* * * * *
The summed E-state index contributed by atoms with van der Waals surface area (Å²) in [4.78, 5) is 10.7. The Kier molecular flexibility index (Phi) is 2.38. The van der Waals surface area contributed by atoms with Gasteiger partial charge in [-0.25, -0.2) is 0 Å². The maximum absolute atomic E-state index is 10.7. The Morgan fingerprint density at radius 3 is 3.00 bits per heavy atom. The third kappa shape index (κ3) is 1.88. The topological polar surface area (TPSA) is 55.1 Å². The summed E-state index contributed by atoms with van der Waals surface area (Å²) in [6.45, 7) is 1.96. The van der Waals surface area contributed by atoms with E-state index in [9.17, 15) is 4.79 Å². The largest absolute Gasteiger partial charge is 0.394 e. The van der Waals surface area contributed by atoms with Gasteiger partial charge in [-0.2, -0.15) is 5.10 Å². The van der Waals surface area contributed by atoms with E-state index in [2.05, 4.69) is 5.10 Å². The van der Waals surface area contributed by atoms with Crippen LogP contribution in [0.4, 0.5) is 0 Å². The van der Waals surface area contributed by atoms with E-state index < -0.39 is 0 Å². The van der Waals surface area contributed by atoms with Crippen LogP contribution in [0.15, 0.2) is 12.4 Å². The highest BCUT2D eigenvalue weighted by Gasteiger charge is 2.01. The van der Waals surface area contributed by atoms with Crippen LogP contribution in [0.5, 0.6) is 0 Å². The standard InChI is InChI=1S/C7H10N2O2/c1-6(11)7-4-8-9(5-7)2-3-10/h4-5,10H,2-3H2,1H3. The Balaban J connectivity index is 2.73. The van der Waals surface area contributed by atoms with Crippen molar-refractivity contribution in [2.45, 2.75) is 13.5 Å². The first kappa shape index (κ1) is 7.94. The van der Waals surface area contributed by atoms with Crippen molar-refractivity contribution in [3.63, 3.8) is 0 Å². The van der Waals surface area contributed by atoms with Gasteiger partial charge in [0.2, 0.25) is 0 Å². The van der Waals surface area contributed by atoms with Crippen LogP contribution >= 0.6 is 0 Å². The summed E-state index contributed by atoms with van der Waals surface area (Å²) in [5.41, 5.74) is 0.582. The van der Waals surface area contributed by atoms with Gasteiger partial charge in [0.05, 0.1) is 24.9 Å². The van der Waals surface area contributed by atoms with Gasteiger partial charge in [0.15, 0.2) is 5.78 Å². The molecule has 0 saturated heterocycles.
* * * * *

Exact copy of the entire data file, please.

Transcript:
The summed E-state index contributed by atoms with van der Waals surface area (Å²) in [4.78, 5) is 10.7. The Kier molecular flexibility index (Phi) is 2.38. The van der Waals surface area contributed by atoms with Gasteiger partial charge in [-0.25, -0.2) is 0 Å². The maximum absolute atomic E-state index is 10.7. The Morgan fingerprint density at radius 3 is 3.00 bits per heavy atom. The third kappa shape index (κ3) is 1.88. The topological polar surface area (TPSA) is 55.1 Å². The summed E-state index contributed by atoms with van der Waals surface area (Å²) in [6.45, 7) is 1.96. The van der Waals surface area contributed by atoms with E-state index in [9.17, 15) is 4.79 Å². The largest absolute Gasteiger partial charge is 0.394 e. The van der Waals surface area contributed by atoms with Gasteiger partial charge in [-0.2, -0.15) is 5.10 Å². The van der Waals surface area contributed by atoms with E-state index in [2.05, 4.69) is 5.10 Å². The van der Waals surface area contributed by atoms with Crippen LogP contribution in [0.4, 0.5) is 0 Å². The van der Waals surface area contributed by atoms with E-state index < -0.39 is 0 Å². The van der Waals surface area contributed by atoms with Crippen LogP contribution in [0.15, 0.2) is 12.4 Å². The highest BCUT2D eigenvalue weighted by Gasteiger charge is 2.01. The van der Waals surface area contributed by atoms with Crippen LogP contribution in [0.5, 0.6) is 0 Å². The standard InChI is InChI=1S/C7H10N2O2/c1-6(11)7-4-8-9(5-7)2-3-10/h4-5,10H,2-3H2,1H3. The Balaban J connectivity index is 2.73. The van der Waals surface area contributed by atoms with Crippen molar-refractivity contribution in [2.45, 2.75) is 13.5 Å². The first kappa shape index (κ1) is 7.94. The van der Waals surface area contributed by atoms with Crippen molar-refractivity contribution in [3.63, 3.8) is 0 Å². The van der Waals surface area contributed by atoms with Gasteiger partial charge in [0.2, 0.25) is 0 Å². The van der Waals surface area contributed by atoms with Crippen LogP contribution >= 0.6 is 0 Å². The summed E-state index contributed by atoms with van der Waals surface area (Å²) in [5.41, 5.74) is 0.582. The van der Waals surface area contributed by atoms with Gasteiger partial charge in [0.05, 0.1) is 24.9 Å². The van der Waals surface area contributed by atoms with Gasteiger partial charge in [0.15, 0.2) is 5.78 Å². The molecule has 0 saturated heterocycles.